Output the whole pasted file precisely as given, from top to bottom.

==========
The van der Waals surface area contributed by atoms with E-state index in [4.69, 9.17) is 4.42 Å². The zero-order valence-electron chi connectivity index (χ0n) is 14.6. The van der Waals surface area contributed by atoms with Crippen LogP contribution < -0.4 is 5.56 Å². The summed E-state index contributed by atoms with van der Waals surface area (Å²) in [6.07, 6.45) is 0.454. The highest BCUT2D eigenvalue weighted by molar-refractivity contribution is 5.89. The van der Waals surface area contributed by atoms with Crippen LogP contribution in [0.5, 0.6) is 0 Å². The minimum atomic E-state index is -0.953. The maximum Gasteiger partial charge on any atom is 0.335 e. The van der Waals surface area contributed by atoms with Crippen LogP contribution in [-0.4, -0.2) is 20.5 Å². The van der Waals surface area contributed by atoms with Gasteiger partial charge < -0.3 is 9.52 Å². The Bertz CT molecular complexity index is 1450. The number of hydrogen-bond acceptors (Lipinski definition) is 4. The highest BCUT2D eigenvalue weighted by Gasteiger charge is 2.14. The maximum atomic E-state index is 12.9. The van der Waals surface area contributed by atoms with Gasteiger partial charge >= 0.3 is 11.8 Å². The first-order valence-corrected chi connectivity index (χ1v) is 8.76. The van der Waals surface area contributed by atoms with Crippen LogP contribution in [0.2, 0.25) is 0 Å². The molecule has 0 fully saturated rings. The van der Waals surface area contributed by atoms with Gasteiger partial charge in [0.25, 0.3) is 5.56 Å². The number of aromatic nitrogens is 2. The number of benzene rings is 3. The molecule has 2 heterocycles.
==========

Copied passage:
The van der Waals surface area contributed by atoms with E-state index in [4.69, 9.17) is 4.42 Å². The zero-order valence-electron chi connectivity index (χ0n) is 14.6. The van der Waals surface area contributed by atoms with Crippen LogP contribution < -0.4 is 5.56 Å². The summed E-state index contributed by atoms with van der Waals surface area (Å²) in [6.07, 6.45) is 0.454. The highest BCUT2D eigenvalue weighted by molar-refractivity contribution is 5.89. The van der Waals surface area contributed by atoms with Crippen LogP contribution in [0.5, 0.6) is 0 Å². The minimum atomic E-state index is -0.953. The maximum Gasteiger partial charge on any atom is 0.335 e. The van der Waals surface area contributed by atoms with Crippen LogP contribution in [-0.4, -0.2) is 20.5 Å². The van der Waals surface area contributed by atoms with Gasteiger partial charge < -0.3 is 9.52 Å². The Bertz CT molecular complexity index is 1450. The number of hydrogen-bond acceptors (Lipinski definition) is 4. The highest BCUT2D eigenvalue weighted by Gasteiger charge is 2.14. The maximum atomic E-state index is 12.9. The van der Waals surface area contributed by atoms with Gasteiger partial charge >= 0.3 is 11.8 Å². The first-order valence-corrected chi connectivity index (χ1v) is 8.76. The van der Waals surface area contributed by atoms with Crippen LogP contribution in [0.2, 0.25) is 0 Å². The molecule has 0 fully saturated rings. The van der Waals surface area contributed by atoms with Gasteiger partial charge in [0.25, 0.3) is 5.56 Å². The number of aromatic nitrogens is 2. The number of benzene rings is 3. The molecule has 2 heterocycles.